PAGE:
My research examines the contestation between religious ideals and cultural norms in the twenty-first century United States. Using ethnographic research, historical analysis, and culture theory, I study how religious practitioners shape and are shaped by their cultural contexts drive my work. My work on twenty-first century Catholicism studies the role of religious experience and devout communities in constructing American religion.
My first book, Millennial Missionaries: How a Group of Young Adult Catholics is Trying to Make Catholicism Cool, to be released by Oxford University Press in December 2018, is an ethnography of millennial-generation Catholics who evangelize college students across the U.S. Drawing on fourteen months of participant-observation and sixty-five ethnographic interviews, this book examines how young adult Catholics promote their vision of “dynamically orthodox” Catholicism to college students across the U.S. Missionaries embody an attractive style of Catholicism in their skinny jeans and devotional tattoos, large-framed glasses and scapulars. They promote a Catholicism that interweaves distinctly Catholic prayers with outreach methods of evangelical Protestants and the anxieties of young adulthood. This Catholic identity grew up amid middle-class American norms: missionaries are on their iPhones as much as any other millennial; they drink beer and they love college football. Missionaries also live according to strict gender essentialism dictated by popes—men lead, women follow—while simultaneously affirming stay-at-home fatherhood and women earning MBAs. As they navigate Catholic and US identities, missionaries pray to saints and propose Catholicism as uniquely able to overcome perceived threats of secularism and relativism Millennial Missionaries examines the central role of millennial-generation Catholics in the creation and contestation of contemporary American religion.
My research contributes to the interdisciplinary study of American religion by theorizing prayer as an intersubjective set of practices whereby religious subjectivities are made, gendered, and challenged. Prayer is a discipline of placing oneself, repeatedly and with the correct (and ever-correcting) disposition, into the presence of divinities. Catholic prayer, in particular, requires the complex intermingling of bodily, mental, and emotional praxes. This work demonstrates how religious subjectivities emerge as dynamic responses to cultural and religious expectations.
Aspects of this research have been published in “Gendering Prayer: Millennial-generation Catholics and the Embodiment of Feminine Genius and Authentic Masculinity,” in Religion and Gender and “‘Gemma is My Girl!’ Devotional Practices of Millennial Catholic Women and the Making of Contemporary Saints,” in American Catholic Studies. A chapter on how millennials pray with smartphones, “iPrayer: Catholic Prayer Apps and Twenty-first Century Catholic Subjectivities,” is published in a collection on religion-themed apps with Palgrave Macmillan Press.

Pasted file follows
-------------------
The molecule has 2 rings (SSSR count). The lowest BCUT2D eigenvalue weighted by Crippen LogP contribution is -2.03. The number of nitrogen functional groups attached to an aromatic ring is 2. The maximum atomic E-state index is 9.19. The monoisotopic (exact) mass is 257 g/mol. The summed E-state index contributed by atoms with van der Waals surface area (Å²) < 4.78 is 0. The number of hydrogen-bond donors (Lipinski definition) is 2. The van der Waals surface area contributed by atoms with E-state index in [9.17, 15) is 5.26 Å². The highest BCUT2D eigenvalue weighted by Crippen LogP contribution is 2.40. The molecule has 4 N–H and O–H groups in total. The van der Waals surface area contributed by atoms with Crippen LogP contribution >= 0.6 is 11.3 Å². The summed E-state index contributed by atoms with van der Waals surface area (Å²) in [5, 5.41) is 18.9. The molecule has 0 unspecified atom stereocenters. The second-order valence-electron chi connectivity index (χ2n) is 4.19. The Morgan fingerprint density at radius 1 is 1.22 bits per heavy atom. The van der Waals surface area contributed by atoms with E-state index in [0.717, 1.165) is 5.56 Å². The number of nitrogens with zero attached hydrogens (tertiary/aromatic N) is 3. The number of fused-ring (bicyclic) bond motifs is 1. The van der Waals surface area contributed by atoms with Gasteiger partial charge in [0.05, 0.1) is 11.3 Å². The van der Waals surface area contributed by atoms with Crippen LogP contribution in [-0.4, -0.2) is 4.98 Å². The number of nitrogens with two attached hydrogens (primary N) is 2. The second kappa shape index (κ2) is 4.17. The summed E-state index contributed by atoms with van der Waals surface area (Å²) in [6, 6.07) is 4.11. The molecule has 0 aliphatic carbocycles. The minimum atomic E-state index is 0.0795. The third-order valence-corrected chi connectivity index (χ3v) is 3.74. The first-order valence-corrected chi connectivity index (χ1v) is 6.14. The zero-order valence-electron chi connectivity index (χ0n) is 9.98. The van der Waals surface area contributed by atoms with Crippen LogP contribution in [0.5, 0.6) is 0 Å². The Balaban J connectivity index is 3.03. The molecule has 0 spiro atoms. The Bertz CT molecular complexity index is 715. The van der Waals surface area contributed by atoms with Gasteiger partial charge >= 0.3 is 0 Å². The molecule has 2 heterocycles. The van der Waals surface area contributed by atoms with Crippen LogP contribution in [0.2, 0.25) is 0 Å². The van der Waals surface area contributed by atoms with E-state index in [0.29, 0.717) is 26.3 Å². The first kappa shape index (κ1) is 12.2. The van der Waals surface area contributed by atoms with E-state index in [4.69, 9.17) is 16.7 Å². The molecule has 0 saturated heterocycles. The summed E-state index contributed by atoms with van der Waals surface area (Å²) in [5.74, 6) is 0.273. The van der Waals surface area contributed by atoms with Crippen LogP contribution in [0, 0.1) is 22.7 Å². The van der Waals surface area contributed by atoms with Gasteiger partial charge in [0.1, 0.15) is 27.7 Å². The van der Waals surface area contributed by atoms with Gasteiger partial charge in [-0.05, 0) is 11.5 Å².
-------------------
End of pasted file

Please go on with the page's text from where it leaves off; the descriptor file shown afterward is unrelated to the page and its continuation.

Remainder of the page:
My current research project pivots to questions of religiously informed family life and reproductive choices in the U.S. Catholic Sex Lives: Natural Family Planning and the Making of US Catholicism examines Catholics’ rejection of contraception in favor of Natural Family Planning (NFP). This project examines why women and couples choose to regulate family size with deference to papal statements, basal thermometers, and abstinence within marriage. How does their choice to pray to St. Gerard instead of use contraception affect other aspects of their lives? What influence does their decision to carefully maintain fertility charts have on the broader U.S? This project studies Catholics who reject modern birth control methods in favor of Natural Family Planning (NFP). My research asks why women and couples choose to regulate family size using prayer and Vatican documents, basal thermometers and mucus measurements, and abstinence within marriage. How does their choice affect other aspects of their lives? What influence does this decision to eschew advanced medical technology have on their cultural context? These questions, which point to the power struggles between religious ideals and US cultural norms, drive this project.
NFP families are both the product of and intentionally contest prevailing trends in American familial norms. NFP-practicing women embody a strict interpretation of Catholic teaching—they describe themselves as “open to life” and tell me children are “gifts, not burdens.” However, like their non-Catholic peers, these Catholic women expect their husbands to be actively engaged fathers and argue that women’s health concerns are reasons to disavow the pill. Their kids play soccer with children conceived through IVF and they attend Mass with two-child families relying on IUDs. These multiple influences on family life make NFP rich terrain for reconsidering the entanglements between religion and US culture.
Drawing on this ethnographic work, I have published on aspects of gender and sexual norms.
My research is located at the intersection of contemporary culture, religious practices, and daily life. I reconsider religious experience, gender and religion, and the relationship between religion and U.S. culture. My work interweaves the study of culture with the study of religious subjectivities. The study of how religious practitioners pray complicates scholarly understandings of the relationships between religion and culture. My research posits that prayer lives must be studied critically and seriously in order to understand how religious actors move in the world.